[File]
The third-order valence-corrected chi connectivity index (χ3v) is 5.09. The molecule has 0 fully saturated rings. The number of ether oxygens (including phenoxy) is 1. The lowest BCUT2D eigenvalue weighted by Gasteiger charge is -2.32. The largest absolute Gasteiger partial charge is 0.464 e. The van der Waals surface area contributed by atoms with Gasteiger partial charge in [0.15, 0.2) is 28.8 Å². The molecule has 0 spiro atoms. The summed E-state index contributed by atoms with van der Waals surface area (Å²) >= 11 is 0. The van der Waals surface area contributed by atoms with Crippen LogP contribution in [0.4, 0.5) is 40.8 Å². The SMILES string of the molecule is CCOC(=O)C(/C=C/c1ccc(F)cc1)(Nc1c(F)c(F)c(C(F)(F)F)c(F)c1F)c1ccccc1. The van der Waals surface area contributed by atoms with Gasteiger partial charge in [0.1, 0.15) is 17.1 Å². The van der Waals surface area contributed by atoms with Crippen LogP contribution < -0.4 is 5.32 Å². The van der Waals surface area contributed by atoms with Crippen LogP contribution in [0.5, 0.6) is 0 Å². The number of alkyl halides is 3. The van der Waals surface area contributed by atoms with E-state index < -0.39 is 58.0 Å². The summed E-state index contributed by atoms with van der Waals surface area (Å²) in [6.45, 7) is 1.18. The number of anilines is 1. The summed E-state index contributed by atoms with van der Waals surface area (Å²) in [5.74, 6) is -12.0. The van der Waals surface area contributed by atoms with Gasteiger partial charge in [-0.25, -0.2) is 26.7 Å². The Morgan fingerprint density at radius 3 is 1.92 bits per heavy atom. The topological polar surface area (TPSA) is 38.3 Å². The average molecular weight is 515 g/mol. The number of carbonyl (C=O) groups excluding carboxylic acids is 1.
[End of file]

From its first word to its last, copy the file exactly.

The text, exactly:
The third-order valence-corrected chi connectivity index (χ3v) is 5.09. The molecule has 0 fully saturated rings. The number of ether oxygens (including phenoxy) is 1. The lowest BCUT2D eigenvalue weighted by Gasteiger charge is -2.32. The largest absolute Gasteiger partial charge is 0.464 e. The van der Waals surface area contributed by atoms with Gasteiger partial charge in [0.15, 0.2) is 28.8 Å². The molecule has 0 spiro atoms. The summed E-state index contributed by atoms with van der Waals surface area (Å²) >= 11 is 0. The van der Waals surface area contributed by atoms with Crippen LogP contribution in [0.4, 0.5) is 40.8 Å². The SMILES string of the molecule is CCOC(=O)C(/C=C/c1ccc(F)cc1)(Nc1c(F)c(F)c(C(F)(F)F)c(F)c1F)c1ccccc1. The van der Waals surface area contributed by atoms with Gasteiger partial charge in [0.1, 0.15) is 17.1 Å². The van der Waals surface area contributed by atoms with Crippen LogP contribution < -0.4 is 5.32 Å². The van der Waals surface area contributed by atoms with Crippen LogP contribution in [0.5, 0.6) is 0 Å². The number of alkyl halides is 3. The van der Waals surface area contributed by atoms with E-state index < -0.39 is 58.0 Å². The summed E-state index contributed by atoms with van der Waals surface area (Å²) in [6.45, 7) is 1.18. The number of anilines is 1. The summed E-state index contributed by atoms with van der Waals surface area (Å²) in [5.74, 6) is -12.0. The van der Waals surface area contributed by atoms with Gasteiger partial charge in [-0.25, -0.2) is 26.7 Å². The Morgan fingerprint density at radius 3 is 1.92 bits per heavy atom. The topological polar surface area (TPSA) is 38.3 Å². The average molecular weight is 515 g/mol. The number of carbonyl (C=O) groups excluding carboxylic acids is 1.